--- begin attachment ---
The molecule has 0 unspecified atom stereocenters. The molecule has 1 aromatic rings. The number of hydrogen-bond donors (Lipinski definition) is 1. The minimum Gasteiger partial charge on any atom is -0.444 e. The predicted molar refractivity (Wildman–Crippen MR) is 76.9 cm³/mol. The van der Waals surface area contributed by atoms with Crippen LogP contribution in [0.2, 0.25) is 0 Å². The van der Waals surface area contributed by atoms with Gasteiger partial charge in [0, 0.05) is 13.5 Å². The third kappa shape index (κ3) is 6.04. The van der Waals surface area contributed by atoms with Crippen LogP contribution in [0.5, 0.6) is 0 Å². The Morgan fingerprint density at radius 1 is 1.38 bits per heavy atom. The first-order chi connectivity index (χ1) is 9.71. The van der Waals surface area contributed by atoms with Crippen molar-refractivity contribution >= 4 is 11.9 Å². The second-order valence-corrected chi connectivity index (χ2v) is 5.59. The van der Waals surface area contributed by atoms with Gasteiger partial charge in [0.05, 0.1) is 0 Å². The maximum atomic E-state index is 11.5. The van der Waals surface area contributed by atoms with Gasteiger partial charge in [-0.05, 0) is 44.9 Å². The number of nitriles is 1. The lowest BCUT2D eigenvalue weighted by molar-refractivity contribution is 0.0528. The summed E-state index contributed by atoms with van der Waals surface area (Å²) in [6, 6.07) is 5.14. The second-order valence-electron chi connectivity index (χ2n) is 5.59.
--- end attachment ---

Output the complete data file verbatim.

The molecule has 0 unspecified atom stereocenters. The molecule has 1 aromatic rings. The number of hydrogen-bond donors (Lipinski definition) is 1. The minimum Gasteiger partial charge on any atom is -0.444 e. The predicted molar refractivity (Wildman–Crippen MR) is 76.9 cm³/mol. The van der Waals surface area contributed by atoms with Crippen LogP contribution in [0.2, 0.25) is 0 Å². The van der Waals surface area contributed by atoms with Gasteiger partial charge in [0, 0.05) is 13.5 Å². The third kappa shape index (κ3) is 6.04. The van der Waals surface area contributed by atoms with Crippen LogP contribution in [0.5, 0.6) is 0 Å². The Morgan fingerprint density at radius 1 is 1.38 bits per heavy atom. The first-order chi connectivity index (χ1) is 9.71. The van der Waals surface area contributed by atoms with Crippen molar-refractivity contribution >= 4 is 11.9 Å². The second-order valence-corrected chi connectivity index (χ2v) is 5.59. The van der Waals surface area contributed by atoms with Gasteiger partial charge in [0.05, 0.1) is 0 Å². The maximum atomic E-state index is 11.5. The van der Waals surface area contributed by atoms with Gasteiger partial charge in [-0.05, 0) is 44.9 Å². The number of nitriles is 1. The lowest BCUT2D eigenvalue weighted by molar-refractivity contribution is 0.0528. The summed E-state index contributed by atoms with van der Waals surface area (Å²) in [6, 6.07) is 5.14. The second-order valence-electron chi connectivity index (χ2n) is 5.59.